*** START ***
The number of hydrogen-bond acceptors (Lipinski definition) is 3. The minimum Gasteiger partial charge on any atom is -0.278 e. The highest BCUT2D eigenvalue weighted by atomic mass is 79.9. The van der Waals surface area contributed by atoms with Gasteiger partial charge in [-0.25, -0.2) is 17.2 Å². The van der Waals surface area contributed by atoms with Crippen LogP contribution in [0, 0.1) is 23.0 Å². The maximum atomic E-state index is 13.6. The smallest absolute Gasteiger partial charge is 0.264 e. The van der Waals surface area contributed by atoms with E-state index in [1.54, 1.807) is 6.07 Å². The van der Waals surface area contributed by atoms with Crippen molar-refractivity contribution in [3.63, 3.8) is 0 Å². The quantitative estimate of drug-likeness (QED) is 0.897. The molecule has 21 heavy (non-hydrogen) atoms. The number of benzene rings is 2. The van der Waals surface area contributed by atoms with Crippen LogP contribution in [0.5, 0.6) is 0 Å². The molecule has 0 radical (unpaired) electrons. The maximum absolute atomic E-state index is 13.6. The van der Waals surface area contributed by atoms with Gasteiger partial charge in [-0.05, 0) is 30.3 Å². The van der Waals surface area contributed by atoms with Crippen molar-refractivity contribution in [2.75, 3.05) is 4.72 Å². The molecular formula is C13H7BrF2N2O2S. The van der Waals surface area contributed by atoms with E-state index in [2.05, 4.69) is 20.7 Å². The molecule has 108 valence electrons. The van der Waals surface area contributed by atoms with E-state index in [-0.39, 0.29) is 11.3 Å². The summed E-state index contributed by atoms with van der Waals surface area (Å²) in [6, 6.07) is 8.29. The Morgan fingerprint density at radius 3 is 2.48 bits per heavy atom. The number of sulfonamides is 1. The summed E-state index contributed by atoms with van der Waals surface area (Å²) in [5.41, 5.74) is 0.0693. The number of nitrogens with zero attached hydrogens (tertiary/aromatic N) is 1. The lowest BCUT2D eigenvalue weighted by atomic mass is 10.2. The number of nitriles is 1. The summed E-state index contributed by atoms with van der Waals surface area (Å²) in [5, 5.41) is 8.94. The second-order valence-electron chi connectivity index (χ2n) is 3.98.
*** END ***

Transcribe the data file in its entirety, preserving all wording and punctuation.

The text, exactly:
The number of hydrogen-bond acceptors (Lipinski definition) is 3. The minimum Gasteiger partial charge on any atom is -0.278 e. The highest BCUT2D eigenvalue weighted by atomic mass is 79.9. The van der Waals surface area contributed by atoms with Gasteiger partial charge in [-0.25, -0.2) is 17.2 Å². The van der Waals surface area contributed by atoms with Crippen LogP contribution in [0, 0.1) is 23.0 Å². The maximum atomic E-state index is 13.6. The smallest absolute Gasteiger partial charge is 0.264 e. The van der Waals surface area contributed by atoms with E-state index in [1.54, 1.807) is 6.07 Å². The van der Waals surface area contributed by atoms with Crippen molar-refractivity contribution in [3.63, 3.8) is 0 Å². The quantitative estimate of drug-likeness (QED) is 0.897. The molecule has 21 heavy (non-hydrogen) atoms. The number of benzene rings is 2. The van der Waals surface area contributed by atoms with Crippen LogP contribution in [0.5, 0.6) is 0 Å². The molecule has 0 radical (unpaired) electrons. The maximum absolute atomic E-state index is 13.6. The van der Waals surface area contributed by atoms with Gasteiger partial charge in [-0.05, 0) is 30.3 Å². The van der Waals surface area contributed by atoms with Crippen molar-refractivity contribution in [2.75, 3.05) is 4.72 Å². The molecular formula is C13H7BrF2N2O2S. The van der Waals surface area contributed by atoms with E-state index in [2.05, 4.69) is 20.7 Å². The molecule has 108 valence electrons. The van der Waals surface area contributed by atoms with E-state index in [-0.39, 0.29) is 11.3 Å². The summed E-state index contributed by atoms with van der Waals surface area (Å²) in [6, 6.07) is 8.29. The Morgan fingerprint density at radius 3 is 2.48 bits per heavy atom. The number of sulfonamides is 1. The summed E-state index contributed by atoms with van der Waals surface area (Å²) in [5.41, 5.74) is 0.0693. The number of nitrogens with zero attached hydrogens (tertiary/aromatic N) is 1. The lowest BCUT2D eigenvalue weighted by atomic mass is 10.2. The number of nitriles is 1. The summed E-state index contributed by atoms with van der Waals surface area (Å²) in [5, 5.41) is 8.94. The second-order valence-electron chi connectivity index (χ2n) is 3.98.